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5. During the Babylonish captivity, the Jews scattered through the Assyrian provinces lost irrecoverably, in consequence of the

mixture with strangers so much superior to them in pumber and V consideration, their vernacular dialect. But, in consequence of

their attachment to their religion, (which included their polity and law); in consequence of their inviolable regard to their own customs, and of their detestation both of the customs and of the arts of the heathen; in consequence of their veneration for the sacred books, and their never hearing any other than a literal version of them in the public offices of religion—they still, in a great measure, preserved the idiom ; insomuch, that if the Chaldee of Jerusalem was not as different from the Chaldee of Babylon as the Greek of the synagogue was from the Greek of the classics, the only assignable reason perhaps is, that the idiom of the Hebrew and that of the Chaldee were originally more akin to each other, than the idiom of the Greek was to either. Now the idiom keeps a much firmer hold of the mind than the words, which are mere sounds, do, and which, compared with the other, may be considered as but the body, the material part of a language, whereof the idiom is the soul.

Though the Jewish tongue therefore became different, their idiom was nearly the same. I say nearly so; hence we infer, that the knowledge of the style and idiom of the Old Testament must throw light upon the New: but it was not entirely the same. Hence we conclude the utility of knowing the state of the rabbinical and traditionary learning of that people in the days of our Saviour, this being the most effectual means of illustrating those particulars wherein the idiom of the New Testament differs from that of the Old. It was indeed impossible that such an intercourse with strangers as extirpated their language, should not be productive of some effect on their notions of things, sentiments, and manners. And changes produced in the sentiments and manners of a people, never fail to show themselves in their writings.

6. But, if what happened during their captivity had some effect on these, what followed after their return to Judea had a much great

The persecutions they endured under the Grecian empire on account of their religion, did, as is often the case, greatly endear it to them, and make them consider it in a light in which (whatever may be said of individuals) they seem never as a nation to have considered it in before. It became more an object and a study to them. Sensible bow little their perseverance secured to them the temporal advantages held forth in the letter of the law, they became fond of attending to those spiritual and sublime interpretations both of the Law and of the Prophets, which served to fortify the mind against all secular losses and misfortunes, and inspire it with hope in the immediate views of torture and of death. Besides, the intercourse which, from the time of the Macedonian conquests, they unavoidably had with the Greeks, introduced insensibly, into their manner of treating religion, an infusion of the philosophic spirit, with which they had before been utterly unacquainted.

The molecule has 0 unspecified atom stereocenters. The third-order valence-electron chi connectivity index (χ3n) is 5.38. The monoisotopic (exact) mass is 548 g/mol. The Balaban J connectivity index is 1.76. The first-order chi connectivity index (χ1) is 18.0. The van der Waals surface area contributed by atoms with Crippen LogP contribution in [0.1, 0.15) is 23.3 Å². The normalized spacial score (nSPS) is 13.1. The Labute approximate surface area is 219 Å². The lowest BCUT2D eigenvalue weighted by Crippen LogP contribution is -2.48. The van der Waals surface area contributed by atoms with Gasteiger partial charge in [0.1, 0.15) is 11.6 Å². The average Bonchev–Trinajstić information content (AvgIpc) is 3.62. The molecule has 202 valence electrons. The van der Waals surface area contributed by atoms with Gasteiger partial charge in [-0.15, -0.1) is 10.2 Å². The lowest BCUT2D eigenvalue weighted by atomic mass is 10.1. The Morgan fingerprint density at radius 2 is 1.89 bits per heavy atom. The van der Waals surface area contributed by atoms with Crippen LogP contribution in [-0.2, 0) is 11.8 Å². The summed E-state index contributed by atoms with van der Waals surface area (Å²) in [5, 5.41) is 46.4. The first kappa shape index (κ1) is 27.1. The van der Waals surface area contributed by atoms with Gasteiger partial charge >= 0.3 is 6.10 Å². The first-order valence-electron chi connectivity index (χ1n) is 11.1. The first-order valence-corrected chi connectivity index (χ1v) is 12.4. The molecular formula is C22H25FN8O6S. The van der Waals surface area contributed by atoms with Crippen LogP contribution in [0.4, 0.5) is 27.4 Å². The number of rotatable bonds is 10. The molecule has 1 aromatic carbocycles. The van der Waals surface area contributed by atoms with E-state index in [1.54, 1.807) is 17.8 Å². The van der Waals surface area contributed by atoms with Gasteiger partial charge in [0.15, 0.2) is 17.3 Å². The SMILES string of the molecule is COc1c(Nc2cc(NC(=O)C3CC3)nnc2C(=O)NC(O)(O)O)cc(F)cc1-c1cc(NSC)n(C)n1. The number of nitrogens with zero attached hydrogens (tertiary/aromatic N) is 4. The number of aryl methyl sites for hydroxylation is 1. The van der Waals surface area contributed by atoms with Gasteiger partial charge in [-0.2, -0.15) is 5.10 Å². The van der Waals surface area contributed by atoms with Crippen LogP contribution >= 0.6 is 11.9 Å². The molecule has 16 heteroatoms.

The Greeks were perhaps the most inquisitive, the most ingevious, and the most disputatious people that ever appeared upon the earth. The uncommon importance which the Jews attributed to their religious peculiarities, both in doctrine and in ceremonies, and their abhorrence of the ceremonies of other nations, with whom they would have no intercommunity in worship, could not fail to provoke the scrutiny and contradiction of a people at once so acute and so conceited as the Greeks. The Jews also, in self-defence, began to scrutinize and argue. On examining and comparing they perceived, in a stronger light than ever, the inexpressible futility and absurdity of the mythology of the Greeks, and the noble simplicity, purity, and sublimity of their own theology. The spirit of inquiry begot among them, as might have been expected, the spirit of dogmatizing; a spirit quite unknown to their ancestors, though many centuries had elapsed from their establishment in Canaan to the period of which I am speaking. One of the first consequences of the dogmatical spirit was a division into factions and sects.

In this state we find them in the days of our Lord; the whole nation being split into Pharisees, Sadducees, and Essenes. Now, of such party distinctions there is not a single vestige in the Old Testament. The dogmatists on the different sides would have recourse to different theories, the theories would give rise to particular phrases, by which the peculiar opinions of the partisans would be expressed, and even to particular applications of the words and phrases to which they had been accustomed before. Hence the usefulness of understanding their differences, and tenets, and manner of expounding sacred writ.